#0017: Bull sharks in flood waters
If you have ever tried to take a photograph at night (or in the dark), then you know how hard it can be to get a good shot. This new tech is not only amazing, it works on full motion video. The demonstration video has to be seen to be believed. Not surprisingly, it’s military technology and a price has not been disclosed.
If you’ve ever struggled to pick fluctuations in the stock market, then perhaps it’s because indexes like the DOW are ‘useless’.
Self-driving cars are already raising questions, but one thing that regulators, drivers, and carmakers need to consider is how insurance will work in a world full of automated vehicles. For example, Warren Buffet thinks that self-driving cars will hurt Geico’s business. If automated vehicles can be better (on average) at driving then people, then it would seem to make sense that premiums will trend down. However, depending on how regulators see this playing out, it might also cause a shift in responsibility from drivers to carmakers.
One of the big challenges with certain types of AI/ML systems is that it’s not always possible to isolate a discrete set of decisions or data points that lead to an outcome. Whilst this is analogous to the way humans can’t isolate all of the factors that lead them to make a specific decision, this property of AI systems poses some interesting problems for regulators when working out who is at a fault in the event that something goes wrong. This is certainly a case of the technology running way ahead of our ability to manage and control it. If only we had a machine that could help us work out what to do …
who-will-think-of-the-designers files: AI won’t change companies without great UX. This is a subtle insight, because unless you are completely removing humans from a system, there will still need to be some forms of human interaction.
Is it possible that sleep could become the ultimate status symbol?
Just when you thought that blockchain ideas couldn’t get any crazier: this new VC fund is issuing its own digital tokens as a way of raising money. This could well be genius. Or not. At this stage, it’s unclear.
The raw processing power required to build a distributed database with ACID behaviour is not easy. This is part of the reason why there are some fundamental limits to the transaction-per-second rates of the various blockchain technologies. Some systems attempt to solve this problem by going “off chain” for storage. But doing so presents some very real challenges for the ACID-ity of transactions.
“Blockchain could transform crucial parts of financial infrastructure” says Mark Carney, Bank of England Governor. “Could” is the operative word, but will it? As indicated above, there’s an awful lot of work to do before this is true.
Robots that are close, but not quite close enough to human-like behaviour inhabit something called the Uncanny Valley. Because humans are so good at recognising faces, subtle imperfections in the realisation of a human face tend to give us a dose of the creeps. With regards to voice recognition, the fact that there is a gap in “what a user wants to ask their device” and “what the device can reasonably understand“ presents us with a new kind of uncanny valley.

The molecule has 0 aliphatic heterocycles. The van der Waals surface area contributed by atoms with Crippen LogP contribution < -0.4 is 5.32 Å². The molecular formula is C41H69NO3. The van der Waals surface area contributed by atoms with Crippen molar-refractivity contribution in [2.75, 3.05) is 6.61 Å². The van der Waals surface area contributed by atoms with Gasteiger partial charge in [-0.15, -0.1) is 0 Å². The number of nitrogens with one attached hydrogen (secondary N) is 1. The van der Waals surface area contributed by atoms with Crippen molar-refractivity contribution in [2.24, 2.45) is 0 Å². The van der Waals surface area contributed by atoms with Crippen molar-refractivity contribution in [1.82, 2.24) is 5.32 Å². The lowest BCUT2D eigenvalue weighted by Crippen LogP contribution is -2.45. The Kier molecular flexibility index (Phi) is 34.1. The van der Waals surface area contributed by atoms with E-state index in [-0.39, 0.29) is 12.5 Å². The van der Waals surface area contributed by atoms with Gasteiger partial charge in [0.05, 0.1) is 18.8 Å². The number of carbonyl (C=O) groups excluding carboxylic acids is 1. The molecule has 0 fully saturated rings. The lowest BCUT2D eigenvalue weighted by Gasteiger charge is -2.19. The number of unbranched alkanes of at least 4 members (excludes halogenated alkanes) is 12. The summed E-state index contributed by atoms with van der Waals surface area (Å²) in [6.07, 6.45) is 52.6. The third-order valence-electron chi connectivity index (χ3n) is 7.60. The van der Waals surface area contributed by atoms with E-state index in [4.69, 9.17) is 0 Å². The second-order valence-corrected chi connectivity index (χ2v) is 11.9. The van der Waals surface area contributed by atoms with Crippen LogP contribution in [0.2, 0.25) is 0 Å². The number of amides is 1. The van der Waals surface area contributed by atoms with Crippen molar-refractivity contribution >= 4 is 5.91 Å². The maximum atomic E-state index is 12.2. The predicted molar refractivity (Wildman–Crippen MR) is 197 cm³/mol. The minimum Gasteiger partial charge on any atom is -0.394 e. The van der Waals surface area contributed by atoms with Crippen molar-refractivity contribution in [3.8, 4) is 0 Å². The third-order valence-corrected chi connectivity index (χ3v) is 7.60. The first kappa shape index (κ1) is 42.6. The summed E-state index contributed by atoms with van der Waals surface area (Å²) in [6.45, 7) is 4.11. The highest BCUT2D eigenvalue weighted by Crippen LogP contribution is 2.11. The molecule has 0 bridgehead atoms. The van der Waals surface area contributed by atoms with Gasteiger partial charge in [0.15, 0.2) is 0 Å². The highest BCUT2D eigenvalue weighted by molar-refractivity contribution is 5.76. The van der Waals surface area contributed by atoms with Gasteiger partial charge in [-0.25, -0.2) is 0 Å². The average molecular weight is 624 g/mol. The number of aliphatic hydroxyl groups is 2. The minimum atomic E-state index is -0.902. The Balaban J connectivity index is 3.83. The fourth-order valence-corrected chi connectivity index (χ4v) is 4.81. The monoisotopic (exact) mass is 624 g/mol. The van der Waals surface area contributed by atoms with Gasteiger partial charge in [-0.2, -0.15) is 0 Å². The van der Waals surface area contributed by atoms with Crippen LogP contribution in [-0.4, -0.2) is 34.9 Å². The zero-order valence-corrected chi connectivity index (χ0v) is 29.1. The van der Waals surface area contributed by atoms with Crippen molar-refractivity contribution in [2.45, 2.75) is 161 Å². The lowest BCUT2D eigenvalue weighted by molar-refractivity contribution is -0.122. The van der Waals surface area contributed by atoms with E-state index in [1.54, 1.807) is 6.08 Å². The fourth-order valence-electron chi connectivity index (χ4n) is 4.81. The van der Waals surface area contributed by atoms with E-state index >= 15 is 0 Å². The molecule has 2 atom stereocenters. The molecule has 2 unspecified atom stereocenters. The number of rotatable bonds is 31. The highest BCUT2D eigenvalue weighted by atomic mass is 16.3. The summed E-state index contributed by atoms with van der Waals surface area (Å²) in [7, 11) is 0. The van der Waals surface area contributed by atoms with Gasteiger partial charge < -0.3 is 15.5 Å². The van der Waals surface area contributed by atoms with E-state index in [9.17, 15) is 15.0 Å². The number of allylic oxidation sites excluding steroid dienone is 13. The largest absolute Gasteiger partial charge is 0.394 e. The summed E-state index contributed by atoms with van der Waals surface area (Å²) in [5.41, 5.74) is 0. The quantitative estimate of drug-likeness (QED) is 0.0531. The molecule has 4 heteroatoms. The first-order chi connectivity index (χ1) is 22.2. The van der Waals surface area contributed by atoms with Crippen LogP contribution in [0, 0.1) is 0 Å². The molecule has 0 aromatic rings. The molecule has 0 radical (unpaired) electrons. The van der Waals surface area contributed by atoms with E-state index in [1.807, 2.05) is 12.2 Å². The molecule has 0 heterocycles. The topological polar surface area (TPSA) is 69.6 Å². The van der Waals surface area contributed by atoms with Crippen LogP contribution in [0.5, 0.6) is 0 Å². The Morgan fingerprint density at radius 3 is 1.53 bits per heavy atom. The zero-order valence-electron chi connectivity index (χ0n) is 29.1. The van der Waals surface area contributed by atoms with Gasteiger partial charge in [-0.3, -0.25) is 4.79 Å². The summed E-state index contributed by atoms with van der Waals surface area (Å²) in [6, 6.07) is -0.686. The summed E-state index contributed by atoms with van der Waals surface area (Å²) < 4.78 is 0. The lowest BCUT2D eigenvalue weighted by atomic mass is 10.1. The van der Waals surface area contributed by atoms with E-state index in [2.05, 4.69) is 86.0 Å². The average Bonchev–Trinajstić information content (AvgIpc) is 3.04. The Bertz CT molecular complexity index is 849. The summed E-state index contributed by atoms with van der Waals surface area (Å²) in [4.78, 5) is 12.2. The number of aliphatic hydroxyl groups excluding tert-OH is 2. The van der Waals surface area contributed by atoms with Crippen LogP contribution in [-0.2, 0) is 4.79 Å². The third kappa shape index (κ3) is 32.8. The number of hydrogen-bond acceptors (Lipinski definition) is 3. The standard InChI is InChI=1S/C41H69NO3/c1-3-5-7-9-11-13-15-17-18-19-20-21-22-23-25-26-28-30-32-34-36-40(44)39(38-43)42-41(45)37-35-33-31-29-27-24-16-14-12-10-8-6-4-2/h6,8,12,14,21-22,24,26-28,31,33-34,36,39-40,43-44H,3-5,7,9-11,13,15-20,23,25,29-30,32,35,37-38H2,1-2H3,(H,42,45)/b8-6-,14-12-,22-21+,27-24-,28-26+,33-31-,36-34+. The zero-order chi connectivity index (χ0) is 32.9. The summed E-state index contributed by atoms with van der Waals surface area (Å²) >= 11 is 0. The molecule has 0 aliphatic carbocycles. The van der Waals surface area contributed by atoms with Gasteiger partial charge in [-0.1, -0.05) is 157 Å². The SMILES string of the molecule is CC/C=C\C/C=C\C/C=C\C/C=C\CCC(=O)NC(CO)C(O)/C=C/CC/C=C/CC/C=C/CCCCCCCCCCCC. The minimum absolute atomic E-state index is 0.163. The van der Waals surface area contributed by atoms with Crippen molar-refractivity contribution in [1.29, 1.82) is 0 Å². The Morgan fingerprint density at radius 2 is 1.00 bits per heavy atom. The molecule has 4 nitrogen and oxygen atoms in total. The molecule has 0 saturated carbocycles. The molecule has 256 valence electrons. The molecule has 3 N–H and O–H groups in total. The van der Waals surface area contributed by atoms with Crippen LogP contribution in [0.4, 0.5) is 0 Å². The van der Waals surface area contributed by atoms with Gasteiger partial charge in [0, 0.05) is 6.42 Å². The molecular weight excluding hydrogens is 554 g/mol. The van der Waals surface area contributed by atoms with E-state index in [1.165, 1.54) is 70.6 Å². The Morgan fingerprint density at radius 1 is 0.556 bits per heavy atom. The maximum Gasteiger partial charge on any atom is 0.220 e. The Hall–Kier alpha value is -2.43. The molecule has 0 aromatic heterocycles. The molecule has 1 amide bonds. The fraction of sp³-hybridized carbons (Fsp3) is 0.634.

Could an Uber-esque operating model work for manufacturing? Fascinating to contemplate: An Uber model for manufacturing is ready to upend the industry.
How about a glass-bottomed pool on the 42nd floor, 500 foot above the ground? Sure!
If you have, or know, a child under 15, they will have obsessed over Minecraft. The amount of time my kids have spent playing this game is just incredible. Now, thanks to Microsoft, they will have the chance to go full-mogul, as Microsoft plans to launch an in-game currency.
It’s well known that traditional bank IT systems are sclerotic and fragile. What’s interesting about this is how the demand for COBOL programmers and an increasing shortage of supply is pushing up demand for IT ‘cowboys’.
Only in Australia
Think it’s safe to go back into the water? What about floodwater after the recent cyclone ‘Debbie’ in Queensland? You might need to be careful. A bull shark was left stranded after the Burdekin River flooded. Source @philipjcalder.
This teaser is not only a bit of fun, but has fundamental implications to the way modern asymmetric key cryptography works:
Princess Alice from the Kingdom of Allusia and Prince Bob from the Kingdom of Bobidar have fallen in love.
Because the kingdoms of Allusia and Bobidar are separated by a large sea, Alice and Bob have only ever communicated via the Internet. Prince Bob wishes to profess his love to Princess Alice and wants to post her a diamond ring. Unfortunately, they live in the United States of Kleptockrica which has a rather unscrupulous postal system. Anything of value sent through the mail will be stolen unless it is enclosed in a special padlocked box.
Alice and Bob each have plenty of padlocks, but none to which the other has a key. How can Prince Bob get the ring safely into Princess Alice’s hands?
The prize this week for the first correct answer is plaudits from the Eternal Peanut Gallery. Plus a special Easter-edition of the usual hard-to-get Friday Teaser Certificate.
Bobbie gets the correct answer. Based on the arrangement made by Inspector Plod, the only thing that Bobbie can see is Charlie wearing a blue hat. Bobbie has no information about the other two prisoner’s hat colours. From this information he is able to deduce:
- He can be wearing either a red hat or a blue hat.
- If he is wearing a blue hat, Alfie should be seeing his (Bobbie’s) blue hat as well as the blue hat on Charlie. He would therefore conclude that the remaining two hats (his and Dave’s) must be red. Therefore, Alfie should have already been able to declare the colour of his own hat. However, because Alfie has remained silent, it must mean that Bobbie is not wearing a blue hat, in which case, he (Bobbie) must be wearing a red hat.